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The toll of Colorado’s wolf war: Rancher says Grand County on edge after wolf kills

via FOX
This article was originally published at StateOfUnion.org. Publications approved for syndication have permission to republish this article, such as Microsoft News, Yahoo News, Newsbreak, UltimateNewswire and others. To learn more about syndication opportunities, visit About Us.

A Colorado rancher detailed the stress of ongoing wolf depredations on his cattle operation in Grand County.

Conway Farrell said five of his cattle had been killed by wolves in the last 11 days, including one the morning of the interview, bringing local ranchers to their “wit’s end.”

“Yeah, I’m pissed,” Farrell said. “Everybody up here is getting edgy and at our wit’s end. All of the headaches and stress you normally have, especially during calving season, and then to throw this all on top of it? It feels like you’re getting slapped in the face every freakin’ minute.”

He criticized the disconnect between wildlife officials and ranchers, as well as Governor Polis and CPW Director Jeff Davis for not removing the two wolves responsible as identified by their collars.

Farrell described spending long nights monitoring herds and missing time with his young children due to investigating kills.

“We can’t even go to school to pick up our kids without running into one of these guys,” Farrell said. “We see them in the grocery store and everybody is sitting there trying to act fake and like we are all happy, yet what’s going on behind the scenes every day is as disturbing as heck.”

“I don’t believe in stress, but I’m starting to,” Farrell said. “You just get up and go to work. Yeah, you got problems but you fix them every day. But they have us to where we can’t fix the problem we have. We feel it’s completely based on decisions getting shoved down the local wildlife officers’ throats from the governor’s office.”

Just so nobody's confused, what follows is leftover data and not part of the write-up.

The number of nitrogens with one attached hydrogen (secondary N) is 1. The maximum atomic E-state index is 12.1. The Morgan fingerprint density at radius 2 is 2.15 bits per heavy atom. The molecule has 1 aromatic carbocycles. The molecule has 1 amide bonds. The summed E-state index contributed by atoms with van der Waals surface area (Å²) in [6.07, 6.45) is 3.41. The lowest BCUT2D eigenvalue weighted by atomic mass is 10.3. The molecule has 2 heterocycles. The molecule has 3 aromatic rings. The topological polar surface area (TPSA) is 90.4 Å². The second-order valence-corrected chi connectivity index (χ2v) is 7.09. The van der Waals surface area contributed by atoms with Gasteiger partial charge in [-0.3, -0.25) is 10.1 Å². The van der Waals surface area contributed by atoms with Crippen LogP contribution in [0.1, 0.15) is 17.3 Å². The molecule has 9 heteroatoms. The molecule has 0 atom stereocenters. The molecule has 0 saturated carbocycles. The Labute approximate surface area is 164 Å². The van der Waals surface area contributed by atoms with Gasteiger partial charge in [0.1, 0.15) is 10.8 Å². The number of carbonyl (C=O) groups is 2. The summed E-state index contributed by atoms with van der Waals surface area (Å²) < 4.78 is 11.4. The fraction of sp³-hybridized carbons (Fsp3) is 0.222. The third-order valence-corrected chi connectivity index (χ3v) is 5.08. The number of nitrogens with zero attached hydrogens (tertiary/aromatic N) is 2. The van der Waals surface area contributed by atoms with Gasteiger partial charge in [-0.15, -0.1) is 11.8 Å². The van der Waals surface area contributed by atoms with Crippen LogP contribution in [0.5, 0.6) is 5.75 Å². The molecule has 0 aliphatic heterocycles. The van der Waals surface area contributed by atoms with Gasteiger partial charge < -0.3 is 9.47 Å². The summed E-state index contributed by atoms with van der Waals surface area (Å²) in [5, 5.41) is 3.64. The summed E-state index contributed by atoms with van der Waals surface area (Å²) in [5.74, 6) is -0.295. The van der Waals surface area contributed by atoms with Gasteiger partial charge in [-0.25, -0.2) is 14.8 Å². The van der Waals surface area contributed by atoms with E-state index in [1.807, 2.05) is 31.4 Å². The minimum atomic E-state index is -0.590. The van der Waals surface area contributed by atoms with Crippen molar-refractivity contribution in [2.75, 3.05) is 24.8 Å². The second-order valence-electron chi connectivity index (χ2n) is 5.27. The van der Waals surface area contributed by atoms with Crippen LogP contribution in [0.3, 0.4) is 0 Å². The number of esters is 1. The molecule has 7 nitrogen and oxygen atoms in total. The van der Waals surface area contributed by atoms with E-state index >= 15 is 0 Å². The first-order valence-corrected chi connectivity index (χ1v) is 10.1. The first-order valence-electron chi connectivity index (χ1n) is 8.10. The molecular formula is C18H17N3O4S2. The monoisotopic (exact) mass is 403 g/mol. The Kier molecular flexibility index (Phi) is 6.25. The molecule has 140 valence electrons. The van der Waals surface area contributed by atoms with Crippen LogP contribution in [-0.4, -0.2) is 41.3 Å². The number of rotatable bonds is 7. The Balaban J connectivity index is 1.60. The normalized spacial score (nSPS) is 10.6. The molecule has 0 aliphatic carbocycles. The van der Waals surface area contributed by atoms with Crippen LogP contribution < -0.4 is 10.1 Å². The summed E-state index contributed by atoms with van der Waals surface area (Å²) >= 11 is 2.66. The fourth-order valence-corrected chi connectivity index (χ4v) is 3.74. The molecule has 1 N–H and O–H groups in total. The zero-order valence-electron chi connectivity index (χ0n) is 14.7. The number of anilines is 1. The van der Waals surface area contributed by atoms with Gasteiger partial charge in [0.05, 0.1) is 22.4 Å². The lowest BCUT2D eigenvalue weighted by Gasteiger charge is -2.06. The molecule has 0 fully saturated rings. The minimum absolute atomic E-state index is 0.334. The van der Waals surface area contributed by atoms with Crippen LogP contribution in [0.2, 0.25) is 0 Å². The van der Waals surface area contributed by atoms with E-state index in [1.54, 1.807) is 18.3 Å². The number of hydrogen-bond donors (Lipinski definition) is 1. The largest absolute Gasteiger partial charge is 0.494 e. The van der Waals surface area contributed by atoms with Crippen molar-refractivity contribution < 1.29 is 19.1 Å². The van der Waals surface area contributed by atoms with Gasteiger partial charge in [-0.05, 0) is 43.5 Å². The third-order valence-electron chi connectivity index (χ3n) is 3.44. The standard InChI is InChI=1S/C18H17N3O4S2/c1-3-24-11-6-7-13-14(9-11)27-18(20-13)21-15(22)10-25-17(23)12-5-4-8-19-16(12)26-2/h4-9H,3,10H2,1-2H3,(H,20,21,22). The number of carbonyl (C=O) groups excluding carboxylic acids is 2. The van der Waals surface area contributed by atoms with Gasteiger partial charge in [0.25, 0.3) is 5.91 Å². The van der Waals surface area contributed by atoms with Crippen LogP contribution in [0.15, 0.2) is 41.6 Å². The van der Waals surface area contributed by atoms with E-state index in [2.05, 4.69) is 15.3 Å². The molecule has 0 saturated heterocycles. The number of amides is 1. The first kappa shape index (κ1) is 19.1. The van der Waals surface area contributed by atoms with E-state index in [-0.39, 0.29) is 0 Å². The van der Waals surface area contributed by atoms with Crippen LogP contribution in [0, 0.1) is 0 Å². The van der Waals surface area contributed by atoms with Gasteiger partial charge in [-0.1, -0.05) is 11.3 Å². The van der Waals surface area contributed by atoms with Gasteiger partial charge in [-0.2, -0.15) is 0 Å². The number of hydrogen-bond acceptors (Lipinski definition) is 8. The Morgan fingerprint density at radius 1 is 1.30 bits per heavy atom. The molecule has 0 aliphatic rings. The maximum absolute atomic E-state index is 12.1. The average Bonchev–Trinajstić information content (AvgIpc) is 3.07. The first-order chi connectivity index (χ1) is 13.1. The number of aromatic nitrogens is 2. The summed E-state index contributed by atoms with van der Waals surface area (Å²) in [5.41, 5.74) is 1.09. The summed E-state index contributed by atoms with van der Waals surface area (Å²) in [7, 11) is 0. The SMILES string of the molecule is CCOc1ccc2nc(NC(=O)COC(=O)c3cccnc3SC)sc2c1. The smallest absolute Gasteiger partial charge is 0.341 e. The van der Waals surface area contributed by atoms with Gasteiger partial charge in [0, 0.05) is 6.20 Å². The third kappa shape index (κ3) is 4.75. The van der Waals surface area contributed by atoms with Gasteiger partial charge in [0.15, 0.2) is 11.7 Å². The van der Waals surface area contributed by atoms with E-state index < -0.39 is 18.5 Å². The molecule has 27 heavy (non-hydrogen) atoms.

With calving season demands, he said the added workload from wolves indirectly contributed to additional lost cattle.

While using non-lethal deterrents provided, Farrell argued they only displace wolves temporarily and don’t solve the problem.

“I have a 3- and 5-year-old that I haven’t been able to spend hardly any time with the last two weeks unless they can come ride around with me to feed cattle,” he said. “I have 600 cows down here that I’m responsible for and I’m not able to provide the animal husbandry to these cattle that they need. I can’t do my job because I’m up there looking at wolf kills and trying to chase them off.”

“By me not being able to be down here, I lost a calf that cost my family $1,800,” he said. “Two days later I take the 2 a.m. to daylight shift watching our herd and I have a $3,000 cow die. I’m not getting compensated for that. These are all the impacts people don’t see.”

Ranchers want the two depredating wolves lethally removed as tensions rise over the impacts on their livelihoods.

“Another layer of stress is moving those cattle right to where we have been having all the wolf issues,” Farrell said. “Once they get up there, we know we will have even more troubles. But we can’t change our whole operation because there’s wolves on the landscape. We have to try to deter them. It’s just going to be a wreck up there in the next month but we have to get these cattle off these meadows so we can get irrigation going and start raising hay for next year.”

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This article was originally published at StateOfUnion.org. Publications approved for syndication have permission to republish this article, such as Microsoft News, Yahoo News, Newsbreak,...

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